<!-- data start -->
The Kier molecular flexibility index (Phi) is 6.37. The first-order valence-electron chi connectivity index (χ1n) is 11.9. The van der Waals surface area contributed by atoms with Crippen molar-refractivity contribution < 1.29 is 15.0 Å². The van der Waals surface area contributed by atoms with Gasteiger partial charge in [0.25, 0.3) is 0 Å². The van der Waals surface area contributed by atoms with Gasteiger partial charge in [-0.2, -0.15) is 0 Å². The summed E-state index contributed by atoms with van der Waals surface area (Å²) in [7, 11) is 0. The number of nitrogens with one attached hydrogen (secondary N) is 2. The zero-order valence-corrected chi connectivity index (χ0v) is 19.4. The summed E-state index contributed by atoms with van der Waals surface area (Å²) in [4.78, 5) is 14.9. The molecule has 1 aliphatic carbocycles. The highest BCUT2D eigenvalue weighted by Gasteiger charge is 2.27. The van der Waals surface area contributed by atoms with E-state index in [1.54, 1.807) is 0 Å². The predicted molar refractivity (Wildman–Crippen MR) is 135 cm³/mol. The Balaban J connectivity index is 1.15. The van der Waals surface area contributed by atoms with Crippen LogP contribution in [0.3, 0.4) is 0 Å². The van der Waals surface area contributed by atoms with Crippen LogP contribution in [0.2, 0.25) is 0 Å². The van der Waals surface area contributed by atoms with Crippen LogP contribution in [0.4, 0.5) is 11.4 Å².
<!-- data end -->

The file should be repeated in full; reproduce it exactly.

The Kier molecular flexibility index (Phi) is 6.37. The first-order valence-electron chi connectivity index (χ1n) is 11.9. The van der Waals surface area contributed by atoms with Crippen molar-refractivity contribution < 1.29 is 15.0 Å². The van der Waals surface area contributed by atoms with Gasteiger partial charge in [0.25, 0.3) is 0 Å². The van der Waals surface area contributed by atoms with Gasteiger partial charge in [-0.2, -0.15) is 0 Å². The summed E-state index contributed by atoms with van der Waals surface area (Å²) in [7, 11) is 0. The number of nitrogens with one attached hydrogen (secondary N) is 2. The zero-order valence-corrected chi connectivity index (χ0v) is 19.4. The summed E-state index contributed by atoms with van der Waals surface area (Å²) in [4.78, 5) is 14.9. The molecule has 1 aliphatic carbocycles. The highest BCUT2D eigenvalue weighted by Gasteiger charge is 2.27. The van der Waals surface area contributed by atoms with E-state index in [1.54, 1.807) is 0 Å². The predicted molar refractivity (Wildman–Crippen MR) is 135 cm³/mol. The Balaban J connectivity index is 1.15. The van der Waals surface area contributed by atoms with Crippen LogP contribution in [0.3, 0.4) is 0 Å². The van der Waals surface area contributed by atoms with Crippen LogP contribution in [0.2, 0.25) is 0 Å². The van der Waals surface area contributed by atoms with Crippen LogP contribution in [0.4, 0.5) is 11.4 Å².